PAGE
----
Mobile Phone leads you by the nose?

In my earlier post titled, The Enhancer, dt. April7, 2017, I wrote about the mobile phone use enhanced capabilities of its users to a considerable extent. Continuing in the same vein, let me bring in the discussion the theory of technological determinism. According to the theory of technological determinism, human destiny is driven by an underlying logic associated with scientific laws and their manifestation in technology.  As such, technology is perceived as an external factor that transforms institutions, interactions, as well as individuals (Negroponte 1995). However, according to Eldridge (2007), Raymond Williams criticizes simplistic cause-effect determinism, and favours a modified notion of ‘determination’ that there exist variable possibilities and alternatives within the set of limits. 

Mobile telephony is an appropriate example of how individuals feel determinative pressures to conform to a ‘technological form of life’. For example, even an incoming call usually provokes a sense of expectation and urgency and one feels compelled to answer a ringing phone (De Souza e Silva 2007). My earlier post: Mobile Phone: attraction…distraction? dt. April 4, 2017 also gives several examples of how the presence of the mobile phone compels its users to act in ways that could be detrimental to their personal and social well-being. Additionally, the speaker that I heard last week, which I alluded to in my post, The Enhancer, shared 10 trends in technology that are envisioned to replace some of the important aspects of personal life and business. Read the article by Todd, D: Robots are coming to work. Is a guaranteed income far behind?  or Waugh, R: If your job is on this list, you could be replaced by a robot by 2020, to get a glimpse of the extent of the impact of technology on human life and business.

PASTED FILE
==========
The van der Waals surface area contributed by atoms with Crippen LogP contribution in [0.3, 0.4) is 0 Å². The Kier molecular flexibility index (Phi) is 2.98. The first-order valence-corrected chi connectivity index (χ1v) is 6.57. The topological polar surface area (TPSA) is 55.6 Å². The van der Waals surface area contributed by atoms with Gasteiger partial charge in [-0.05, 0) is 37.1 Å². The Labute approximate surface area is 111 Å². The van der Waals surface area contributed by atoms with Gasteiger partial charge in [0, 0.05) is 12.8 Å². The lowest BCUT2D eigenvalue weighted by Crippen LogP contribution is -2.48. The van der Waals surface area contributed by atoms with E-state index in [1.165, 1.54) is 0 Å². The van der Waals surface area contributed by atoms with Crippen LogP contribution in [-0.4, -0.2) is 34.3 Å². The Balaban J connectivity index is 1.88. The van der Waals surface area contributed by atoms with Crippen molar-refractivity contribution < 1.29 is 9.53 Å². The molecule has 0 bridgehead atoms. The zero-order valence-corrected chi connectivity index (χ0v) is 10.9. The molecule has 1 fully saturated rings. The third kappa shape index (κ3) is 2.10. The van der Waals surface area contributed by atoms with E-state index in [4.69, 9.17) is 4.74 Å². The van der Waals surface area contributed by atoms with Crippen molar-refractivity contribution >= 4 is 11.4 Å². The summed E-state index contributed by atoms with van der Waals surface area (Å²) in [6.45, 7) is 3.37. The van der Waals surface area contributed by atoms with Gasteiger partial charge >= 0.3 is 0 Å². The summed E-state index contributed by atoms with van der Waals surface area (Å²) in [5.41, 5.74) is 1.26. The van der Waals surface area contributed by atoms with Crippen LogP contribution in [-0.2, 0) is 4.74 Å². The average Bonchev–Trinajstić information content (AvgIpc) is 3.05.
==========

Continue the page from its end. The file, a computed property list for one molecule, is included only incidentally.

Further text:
Furthermore, young people live in ways that presume the availability of mobile telephony. In fact, without it they feel that a part of “themselves” is missing. However, I believe that the relationship between technology and society is not necessarily one of external force, such as mobile phone, forging and transforming social life and cultural patterns. For example, Bell (2006) points to young mothers for whom mobile phones were not ‘umbilical cords’ and that they could do without them. Hence, Ito (2004) remarks: 

Though the mobile phone is an acclaimed piece of technology, nothing ‘inherent’ in the mobile handsets themselves is socially or culturally transformative. 

I would rather believe that technologies themselves are a result of social and cultural structures.

Bell, G. 2006. The Age of the Thumb: A Cultural reading of Mobile Technologies from Asia. Knowledge, Technology and Society. 19(2), pp41-57.

De Souza e Silva, A. 2007. Interfaces of Hybrid spaces IN: Kavoori, A. P. and Aceneaux, N. (eds.) The cellphone reader: essays in social transformation. New York: Peter Land Publising Inc